Healthcare Amendments that DIDN’T Make It

October 26, 2009

What are Congress’ real healthcare reform goals?    A quick read of the ideas that were rejected – tell the whole story.  Nearly seventy (70) amendments proposed by Republican members in the three House Committees considering HR 3200, were rejected. Here are just a few of them – all rejected on party line votes.  Topping the list is:

Preserving Private-Sector Health Care – rejected 25/15- Con. Ryan (R-WI) [Read more]

What do you DO when you’re not in Session?

October 26, 2009

It’s a question I imagine many people wonder of their elected representatives.  Below is an update on a few of the issues/activities keeping me hopping – between Special Sessions, of course. 

 –     A fourth Special Session, addressing this year’s budget, is expected to be called in early November.   Now that the latest revenue numbers are in, revealing a $2 billion deficit in the current budget year many of us are pushing to begin tackling this deficit  before we have to deal with next year’s budget cuts.  But the agencies’ 15% budget cutting exercise will result in nowhere near the real budget cuts we will see next year, ie. prisoners will not be released to the streets!

–     Arizona Healthcare Freedom Act.   People are incensed at Congress’ imminent  move to nationalize health care and are anxious to learn how they can  preserve their fundamental health care freedoms.  Requests for interviews, articles and to speak to groups about the AHCFA continue unabated.  It’s a movement catching fire across the country.  So far 20 other states, Kansas being the latest, plan to follow Arizona’s lead and introduce the legislation next year, if they haven’t already.  [Read more]

Party of “know” to Healthcare Reform

October 26, 2009

It’s gone largely unreported, but states, including Arizona, have been taking the lead on reforming healthcare for years – many in ways that keep patients in control of their healthcare decisions, their dollars and their health.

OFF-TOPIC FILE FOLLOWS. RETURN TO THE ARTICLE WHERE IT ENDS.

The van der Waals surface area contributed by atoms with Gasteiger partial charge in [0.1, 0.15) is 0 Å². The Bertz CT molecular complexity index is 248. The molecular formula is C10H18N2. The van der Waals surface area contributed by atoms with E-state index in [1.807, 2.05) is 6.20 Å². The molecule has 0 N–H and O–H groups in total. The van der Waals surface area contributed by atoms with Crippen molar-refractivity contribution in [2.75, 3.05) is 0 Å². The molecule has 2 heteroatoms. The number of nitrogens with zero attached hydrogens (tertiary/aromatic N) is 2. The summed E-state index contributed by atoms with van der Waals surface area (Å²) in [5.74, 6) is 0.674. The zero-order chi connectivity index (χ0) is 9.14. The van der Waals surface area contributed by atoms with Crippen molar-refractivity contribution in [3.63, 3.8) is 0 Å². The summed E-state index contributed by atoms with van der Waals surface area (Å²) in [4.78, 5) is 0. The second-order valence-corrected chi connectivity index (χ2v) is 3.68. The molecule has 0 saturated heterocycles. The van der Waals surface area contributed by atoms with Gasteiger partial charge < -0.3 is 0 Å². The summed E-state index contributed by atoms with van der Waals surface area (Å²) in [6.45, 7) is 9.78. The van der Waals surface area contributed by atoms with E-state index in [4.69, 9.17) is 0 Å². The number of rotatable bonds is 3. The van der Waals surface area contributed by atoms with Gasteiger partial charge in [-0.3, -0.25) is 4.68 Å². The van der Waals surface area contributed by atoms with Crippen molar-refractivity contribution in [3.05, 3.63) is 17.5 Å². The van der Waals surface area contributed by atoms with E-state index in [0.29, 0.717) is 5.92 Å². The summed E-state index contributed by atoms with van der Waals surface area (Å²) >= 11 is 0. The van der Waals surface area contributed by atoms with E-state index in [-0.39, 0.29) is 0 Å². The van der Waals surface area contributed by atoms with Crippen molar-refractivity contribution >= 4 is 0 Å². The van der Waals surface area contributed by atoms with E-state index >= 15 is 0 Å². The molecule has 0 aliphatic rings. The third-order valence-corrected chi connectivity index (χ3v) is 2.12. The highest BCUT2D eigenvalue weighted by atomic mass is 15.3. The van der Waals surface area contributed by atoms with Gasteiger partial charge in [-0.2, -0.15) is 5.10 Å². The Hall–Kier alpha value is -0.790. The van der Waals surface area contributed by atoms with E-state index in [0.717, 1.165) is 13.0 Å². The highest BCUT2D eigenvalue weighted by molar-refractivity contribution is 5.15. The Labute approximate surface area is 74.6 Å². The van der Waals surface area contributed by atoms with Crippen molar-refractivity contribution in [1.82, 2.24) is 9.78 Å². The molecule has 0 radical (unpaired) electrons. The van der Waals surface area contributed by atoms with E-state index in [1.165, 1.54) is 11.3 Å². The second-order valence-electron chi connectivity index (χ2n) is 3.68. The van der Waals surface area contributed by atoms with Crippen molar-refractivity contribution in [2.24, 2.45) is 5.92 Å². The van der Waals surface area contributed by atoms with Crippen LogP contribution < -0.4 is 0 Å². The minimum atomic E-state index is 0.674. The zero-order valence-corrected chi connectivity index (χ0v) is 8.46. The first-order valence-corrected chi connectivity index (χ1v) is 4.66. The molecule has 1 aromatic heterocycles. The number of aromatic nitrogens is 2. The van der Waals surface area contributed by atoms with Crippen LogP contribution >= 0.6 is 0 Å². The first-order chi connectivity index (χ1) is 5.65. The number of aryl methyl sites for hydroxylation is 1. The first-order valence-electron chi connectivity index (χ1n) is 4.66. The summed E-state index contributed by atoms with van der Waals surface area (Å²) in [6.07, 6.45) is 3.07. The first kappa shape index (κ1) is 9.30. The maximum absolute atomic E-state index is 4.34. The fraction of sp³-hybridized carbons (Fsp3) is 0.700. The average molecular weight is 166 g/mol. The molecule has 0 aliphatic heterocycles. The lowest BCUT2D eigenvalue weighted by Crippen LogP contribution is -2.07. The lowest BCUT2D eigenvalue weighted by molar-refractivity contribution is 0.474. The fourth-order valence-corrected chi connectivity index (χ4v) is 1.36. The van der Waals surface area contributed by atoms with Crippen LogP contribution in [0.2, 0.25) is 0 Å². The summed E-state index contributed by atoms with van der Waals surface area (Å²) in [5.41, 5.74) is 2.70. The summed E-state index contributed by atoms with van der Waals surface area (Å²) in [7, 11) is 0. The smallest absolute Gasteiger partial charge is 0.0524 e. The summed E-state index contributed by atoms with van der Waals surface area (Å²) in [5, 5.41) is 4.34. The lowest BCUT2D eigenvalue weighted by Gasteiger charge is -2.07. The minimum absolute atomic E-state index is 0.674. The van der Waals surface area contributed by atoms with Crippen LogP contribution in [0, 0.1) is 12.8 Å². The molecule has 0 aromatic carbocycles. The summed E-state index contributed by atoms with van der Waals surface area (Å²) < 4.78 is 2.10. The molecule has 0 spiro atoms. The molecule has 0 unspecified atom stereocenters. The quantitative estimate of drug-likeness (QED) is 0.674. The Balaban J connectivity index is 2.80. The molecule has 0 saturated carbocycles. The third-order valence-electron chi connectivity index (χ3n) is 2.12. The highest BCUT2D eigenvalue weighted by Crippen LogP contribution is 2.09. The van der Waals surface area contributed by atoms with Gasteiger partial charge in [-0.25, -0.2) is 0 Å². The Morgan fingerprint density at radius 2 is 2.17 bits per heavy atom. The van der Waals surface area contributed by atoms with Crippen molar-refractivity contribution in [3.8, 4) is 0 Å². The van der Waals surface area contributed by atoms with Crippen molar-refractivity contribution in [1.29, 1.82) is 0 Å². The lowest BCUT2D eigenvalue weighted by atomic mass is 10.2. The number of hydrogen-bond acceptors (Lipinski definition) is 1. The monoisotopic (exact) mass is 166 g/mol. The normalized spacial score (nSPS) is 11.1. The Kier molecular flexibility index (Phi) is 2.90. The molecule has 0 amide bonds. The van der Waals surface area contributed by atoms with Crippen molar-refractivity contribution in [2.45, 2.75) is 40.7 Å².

States have passed tort reforms, expanded Health Savings and other tax-deferred Medical Accounts that increase use of preventive care and encourage better lifestyle management and enabled risk pools to meet the needs of the uninsurables.  [Read more]

Who will pay the price?

October 26, 2009

Baucus bill supporters claim cost estimates will be under $1 trillion ($829 billion) and over 10 years it will reduce the Federal deficit by $81 billion.  These numbers may be difficult for Americans to swallow, however, considering this…

Here is our Federal Government’s record on cost overruns for healthcare entitlement programs……Medicare’s predicted first year cost in 1965:  $12 billion; Actual first year cost:  $110 billion  –   Medicaid’s predicted first year costs:  $218 million; Actual first year cost:  $1 billion  –  Medicare hospitalization predicted costs in 1965: $9 billion; Actual: $67 billion  –  Medicaid hospitalization predicted costs in 1987: $1 billion; Actual: $17 billion.   

The bottom line?  Medicaid  costs 37 times more today than it did when launched – after adjusting for inflation. 

Who will pay? [Read more]